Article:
The deal was projected for completion in several months but wrapped up on Dec. 1 after Tellabs received antitrust clearance from the Federal Trade Commission. The Illinois-based telecom equipment maker now is positioned to help wireless carriers build 3G/4G mobile networks as wireless broadband demand soars.
“By adding this breakthrough technology, we can help customers simplify networks, reduce expenses and deliver new applications to generate revenue,” Tellabs president and CEO Rob Pullen said in a prepared statement.
For example, the company said it now sells mobile IP products for applications including LTE and WiMAX. Plus, the WiChorus gear provides eight times more throughput, and four times more simultaneous Internet connections and active users as compared to rival platforms in gateway applications. All told, the technology can save customers as much as 50 percent in capital expenses, Tellabs said.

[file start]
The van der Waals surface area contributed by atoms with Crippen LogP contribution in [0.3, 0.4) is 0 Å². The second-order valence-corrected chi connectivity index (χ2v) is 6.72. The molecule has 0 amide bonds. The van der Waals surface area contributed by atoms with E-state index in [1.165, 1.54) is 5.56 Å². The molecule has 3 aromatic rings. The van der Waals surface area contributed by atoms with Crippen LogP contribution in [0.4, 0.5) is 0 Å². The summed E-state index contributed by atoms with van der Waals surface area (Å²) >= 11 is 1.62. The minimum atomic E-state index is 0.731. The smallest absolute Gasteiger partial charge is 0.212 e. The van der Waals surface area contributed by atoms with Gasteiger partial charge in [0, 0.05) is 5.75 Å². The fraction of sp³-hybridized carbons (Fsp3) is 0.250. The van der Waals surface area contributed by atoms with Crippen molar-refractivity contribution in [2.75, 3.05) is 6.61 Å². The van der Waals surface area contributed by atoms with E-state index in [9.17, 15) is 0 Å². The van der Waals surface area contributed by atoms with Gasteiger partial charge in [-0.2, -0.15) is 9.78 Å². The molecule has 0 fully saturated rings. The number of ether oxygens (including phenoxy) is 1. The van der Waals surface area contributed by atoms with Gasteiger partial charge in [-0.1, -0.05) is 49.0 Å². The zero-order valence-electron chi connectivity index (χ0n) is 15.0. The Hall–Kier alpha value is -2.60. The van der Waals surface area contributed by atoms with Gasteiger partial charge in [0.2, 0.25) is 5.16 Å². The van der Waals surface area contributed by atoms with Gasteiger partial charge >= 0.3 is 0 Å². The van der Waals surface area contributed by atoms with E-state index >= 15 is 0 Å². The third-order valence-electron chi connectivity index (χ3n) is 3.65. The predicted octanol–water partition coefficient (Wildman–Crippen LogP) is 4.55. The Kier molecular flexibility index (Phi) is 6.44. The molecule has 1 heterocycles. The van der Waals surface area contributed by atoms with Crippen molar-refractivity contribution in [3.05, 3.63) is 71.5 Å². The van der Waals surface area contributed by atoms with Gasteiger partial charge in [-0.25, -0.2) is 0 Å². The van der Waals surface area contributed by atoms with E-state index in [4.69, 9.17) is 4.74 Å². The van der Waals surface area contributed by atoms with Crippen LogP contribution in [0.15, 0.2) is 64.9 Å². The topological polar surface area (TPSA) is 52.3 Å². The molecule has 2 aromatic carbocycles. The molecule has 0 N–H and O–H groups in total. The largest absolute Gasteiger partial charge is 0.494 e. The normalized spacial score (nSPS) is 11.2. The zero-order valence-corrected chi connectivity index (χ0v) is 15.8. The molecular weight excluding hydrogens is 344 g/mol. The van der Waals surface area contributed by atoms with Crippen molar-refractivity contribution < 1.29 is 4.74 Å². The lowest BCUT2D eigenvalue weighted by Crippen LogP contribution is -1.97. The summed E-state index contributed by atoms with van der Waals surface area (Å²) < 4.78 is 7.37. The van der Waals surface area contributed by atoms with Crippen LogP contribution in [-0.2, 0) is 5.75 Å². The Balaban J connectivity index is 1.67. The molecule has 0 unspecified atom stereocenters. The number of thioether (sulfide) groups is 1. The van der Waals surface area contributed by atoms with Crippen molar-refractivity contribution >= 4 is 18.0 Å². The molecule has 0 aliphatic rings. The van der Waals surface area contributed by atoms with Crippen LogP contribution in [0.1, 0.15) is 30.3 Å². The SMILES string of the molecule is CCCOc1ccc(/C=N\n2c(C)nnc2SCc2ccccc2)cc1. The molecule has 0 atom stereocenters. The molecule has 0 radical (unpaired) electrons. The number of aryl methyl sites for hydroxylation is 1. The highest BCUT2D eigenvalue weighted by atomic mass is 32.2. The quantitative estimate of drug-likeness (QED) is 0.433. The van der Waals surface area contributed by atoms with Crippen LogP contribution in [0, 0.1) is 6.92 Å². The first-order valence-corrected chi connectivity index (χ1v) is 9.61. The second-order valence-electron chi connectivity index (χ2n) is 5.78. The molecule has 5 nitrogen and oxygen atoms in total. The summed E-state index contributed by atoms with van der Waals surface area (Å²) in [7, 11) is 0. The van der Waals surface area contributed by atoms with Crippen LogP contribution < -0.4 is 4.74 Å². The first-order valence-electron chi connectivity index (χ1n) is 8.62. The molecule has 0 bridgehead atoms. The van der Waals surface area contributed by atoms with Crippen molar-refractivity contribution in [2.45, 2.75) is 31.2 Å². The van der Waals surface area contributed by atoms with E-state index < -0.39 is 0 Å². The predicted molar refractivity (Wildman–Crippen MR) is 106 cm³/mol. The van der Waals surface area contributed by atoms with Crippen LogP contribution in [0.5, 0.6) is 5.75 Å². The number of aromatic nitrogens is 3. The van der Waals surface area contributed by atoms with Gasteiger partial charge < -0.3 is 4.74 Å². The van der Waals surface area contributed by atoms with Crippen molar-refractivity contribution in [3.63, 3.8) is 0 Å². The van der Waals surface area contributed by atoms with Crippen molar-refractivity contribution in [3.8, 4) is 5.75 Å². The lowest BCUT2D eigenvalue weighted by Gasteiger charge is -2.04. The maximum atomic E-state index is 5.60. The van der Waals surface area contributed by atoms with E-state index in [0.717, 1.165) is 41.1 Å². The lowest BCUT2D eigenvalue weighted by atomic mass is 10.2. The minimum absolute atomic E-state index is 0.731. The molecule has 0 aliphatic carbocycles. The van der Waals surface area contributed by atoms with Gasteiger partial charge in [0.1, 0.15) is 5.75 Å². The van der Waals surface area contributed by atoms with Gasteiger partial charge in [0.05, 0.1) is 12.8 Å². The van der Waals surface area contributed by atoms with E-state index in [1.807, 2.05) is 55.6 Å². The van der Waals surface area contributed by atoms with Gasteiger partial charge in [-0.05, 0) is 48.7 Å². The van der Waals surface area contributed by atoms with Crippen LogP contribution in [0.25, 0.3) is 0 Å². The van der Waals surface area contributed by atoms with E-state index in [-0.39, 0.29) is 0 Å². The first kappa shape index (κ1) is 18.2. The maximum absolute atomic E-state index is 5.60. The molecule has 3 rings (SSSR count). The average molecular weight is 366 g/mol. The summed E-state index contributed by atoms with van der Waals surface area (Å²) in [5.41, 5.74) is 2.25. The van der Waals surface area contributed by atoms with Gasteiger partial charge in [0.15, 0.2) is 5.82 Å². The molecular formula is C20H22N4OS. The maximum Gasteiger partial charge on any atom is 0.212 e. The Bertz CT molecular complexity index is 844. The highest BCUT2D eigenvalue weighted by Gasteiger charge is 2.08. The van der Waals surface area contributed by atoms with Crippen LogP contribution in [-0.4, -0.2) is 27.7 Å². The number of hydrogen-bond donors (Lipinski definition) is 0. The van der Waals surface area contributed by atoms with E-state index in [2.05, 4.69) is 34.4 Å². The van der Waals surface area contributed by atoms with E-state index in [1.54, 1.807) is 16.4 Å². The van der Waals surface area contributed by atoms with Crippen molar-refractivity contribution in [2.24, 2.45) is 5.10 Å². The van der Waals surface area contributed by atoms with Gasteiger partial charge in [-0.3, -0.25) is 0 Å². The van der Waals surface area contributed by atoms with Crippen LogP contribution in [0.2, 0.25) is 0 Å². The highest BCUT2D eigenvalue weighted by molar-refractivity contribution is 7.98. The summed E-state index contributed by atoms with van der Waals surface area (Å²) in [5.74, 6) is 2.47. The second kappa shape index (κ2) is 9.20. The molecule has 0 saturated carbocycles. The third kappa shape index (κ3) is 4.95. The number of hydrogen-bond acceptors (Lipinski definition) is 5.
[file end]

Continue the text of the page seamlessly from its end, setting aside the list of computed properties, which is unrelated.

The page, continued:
Indeed, Tellabs’ timing seems spot-on. Investment bank UBS said recently the wireless data sector is growing at a rate of 30-50 percent each year, which means the entire mobile core market could reach $2.6 billion by 2013.
Meantime, as expected, Tellabs is keeping the WiChorus office in San Jose, Calif., as well as the acquired firm’s employees around the world. Rehan Jalil, WiChorus founder and its now-former CEO, has joined Tellabs as senior vice president of mobile Internet. He reports to Pullen.
With the addition of WiChorus, Tellabs now employs about 3,300 people.
Tellabs’ stock fell slightly on the finished-merger news. Its shares dropped .36 percent to $5.61 by 12:21 p.m. Eastern.
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